23 August 2010

21st Century Wordsworths

Recently, my English Professor at college held a lively discussion that focused on the theme, ‘The World Outside’. He began by asking us the simple question: When you think of a poet, what comes to your mind?
A smart classmate responded, describing an image of someone sitting under a tree, drawing inspiration from the world around him.

I wanted to raise my hand and say: “Eminem, anyone?”

That class made me realize something that I’ve suspected for a long while. Ever noticed how all our discussions about poetry revolve around the legends such as William Wordsworth, Alfred Tennyson, T.S. Elliot and so on? Now, why don’t we mention the names of Eminem, B.O.B or Mike Shinoda in the same breath?

The answer may come easy to some of you. They’re rappers right? They’re merely hip hop stars that release songs to earn a living, and nothing more. All they’re about is record deals, world tours and sold out concerts.

But put on a pair of headphones, and try listening to the words that they’re rapping. Believe it or not, those words that accompany the fancy beats and funky music, actually mean something. Who’d have thought!

And what do they talk about? Listen to the song Airplanes by B.O.B Featuring Hayley Williams:

I could use a dream or a genie or a wish,
To go back to a time much simpler than this,
Cuz after all the partying and smashing and crashing,
And all the glitz and the glam and the fashion,
And all the pandemonium and all the madness,
There comes a time when you fade to the blackness.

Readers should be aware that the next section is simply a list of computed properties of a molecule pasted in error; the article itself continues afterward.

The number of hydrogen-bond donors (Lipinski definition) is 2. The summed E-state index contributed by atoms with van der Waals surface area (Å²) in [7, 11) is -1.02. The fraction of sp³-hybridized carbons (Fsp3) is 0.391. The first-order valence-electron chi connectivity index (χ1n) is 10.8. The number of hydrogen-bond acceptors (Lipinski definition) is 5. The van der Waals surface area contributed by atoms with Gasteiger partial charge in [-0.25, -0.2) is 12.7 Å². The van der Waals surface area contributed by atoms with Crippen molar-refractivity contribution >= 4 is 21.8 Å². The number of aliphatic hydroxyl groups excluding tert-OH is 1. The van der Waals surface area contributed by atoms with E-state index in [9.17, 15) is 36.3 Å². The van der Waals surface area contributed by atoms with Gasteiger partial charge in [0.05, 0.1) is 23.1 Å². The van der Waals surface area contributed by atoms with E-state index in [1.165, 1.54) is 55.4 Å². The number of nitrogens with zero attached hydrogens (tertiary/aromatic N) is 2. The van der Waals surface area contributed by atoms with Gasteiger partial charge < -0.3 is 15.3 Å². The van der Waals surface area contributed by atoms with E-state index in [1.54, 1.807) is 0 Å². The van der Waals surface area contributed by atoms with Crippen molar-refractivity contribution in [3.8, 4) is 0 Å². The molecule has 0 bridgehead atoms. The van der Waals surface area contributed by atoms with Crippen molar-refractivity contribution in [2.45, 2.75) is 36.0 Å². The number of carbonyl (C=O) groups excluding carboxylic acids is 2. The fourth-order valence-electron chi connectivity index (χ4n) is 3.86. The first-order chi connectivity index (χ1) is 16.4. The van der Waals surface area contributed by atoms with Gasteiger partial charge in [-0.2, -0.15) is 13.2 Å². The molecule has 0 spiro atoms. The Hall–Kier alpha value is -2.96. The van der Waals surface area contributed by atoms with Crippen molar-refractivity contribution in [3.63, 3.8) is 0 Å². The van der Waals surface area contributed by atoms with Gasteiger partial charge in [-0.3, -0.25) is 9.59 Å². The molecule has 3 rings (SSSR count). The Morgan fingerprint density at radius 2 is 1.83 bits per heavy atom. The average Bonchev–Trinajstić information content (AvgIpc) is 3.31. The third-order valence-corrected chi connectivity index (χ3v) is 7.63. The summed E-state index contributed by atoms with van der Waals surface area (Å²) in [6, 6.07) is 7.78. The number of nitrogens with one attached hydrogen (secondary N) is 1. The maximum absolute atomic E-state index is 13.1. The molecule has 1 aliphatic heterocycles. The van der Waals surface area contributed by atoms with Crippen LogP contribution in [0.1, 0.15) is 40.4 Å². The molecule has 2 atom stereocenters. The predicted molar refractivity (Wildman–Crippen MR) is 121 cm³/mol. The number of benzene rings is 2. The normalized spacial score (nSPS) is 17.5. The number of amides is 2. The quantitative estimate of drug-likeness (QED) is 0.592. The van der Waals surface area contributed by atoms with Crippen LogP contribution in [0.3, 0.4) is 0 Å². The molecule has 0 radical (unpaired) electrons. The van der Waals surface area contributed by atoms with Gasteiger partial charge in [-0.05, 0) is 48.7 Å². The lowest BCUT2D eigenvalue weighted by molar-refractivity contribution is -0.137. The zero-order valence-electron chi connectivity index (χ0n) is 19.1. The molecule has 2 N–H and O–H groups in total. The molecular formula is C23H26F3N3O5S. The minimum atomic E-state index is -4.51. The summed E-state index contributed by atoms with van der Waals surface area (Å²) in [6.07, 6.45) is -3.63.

And when you’re staring at the phone in your lap,
And you’re hoping but them people never call you back.
But that’s just how the story unfolds.
You get another hand soon after you fold.
And when your plans unravel in the sand,
What would you wish for,
If you had one chance?

I loved the way B.O.B narrated about how things were when he was still struggling to be a rapper. He draws vivid imagery of an aspiring rapper, alone in a room staring at the phone, pinning all of his hopes on that one call he’s yearning for. ‘You get another hand soon after you fold’. I’m not a poet, but wasn’t that a metaphorical usage?

The more I thought about it, the more it all became clear. Poetry is present today, in a way that connects with your deepest and most heartfelt emotions. Breakeven by The Script is just one of many examples:

I’m still alive but I’m barely breathing,
Just prayed to a God that I don’t believe in,
Cuz I’ve got time while she’s got freedom,
Cuz when a heart breaks, no it don’t break even,
Her best days will be some of my worst,
She’s finally met a man whose gonna put her first,
While I’m wide awake, she’s got no trouble sleeping

Ask a guy whose girl friend has left him and moved on with life while he’s still struggling. Odds are, this is the song he listens to every night.

I’m convinced that today’s rappers and rock artists produce fine poetry. Sure, you could argue that the grammar isn’t always right, and the words used aren’t always proper. But when you’re supposed to fit all those lyrics into a melody, what more can you expect?

It’s too much to ask for, but how would it be if you strolled into your next English class, expecting to understand poetry about the beauty of golden beams of sunlight bouncing off the leaves of a tree, and instead heard this:

Do you ever feel like breaking down,
Do you ever feel out of place,
Like somehow you just don’t belong,
And no one understands you,
Do you ever wanna run away,
Do you ever lock yourself in your room,
With the radio on turned up so loud,
That no one hears you screaming,
No you don’t know what its like,
When nothing feels alright,
No you don’t know what its like,
To be like me....

These are the lyrics of Welcome to My Life by Simple Plan. It’s a song that’s become the teenager’s anthem, and for good reason too, if you ask me.

If you’re still not convinced about the merits of poetry today, listen to Right Now by Fort Minor.

...Right across the street, there’s somebody on the curb,
Who really needs a jacket, spent half his rent at a bar getting plastered,
Now he’s gotta walk, fourteen blocks,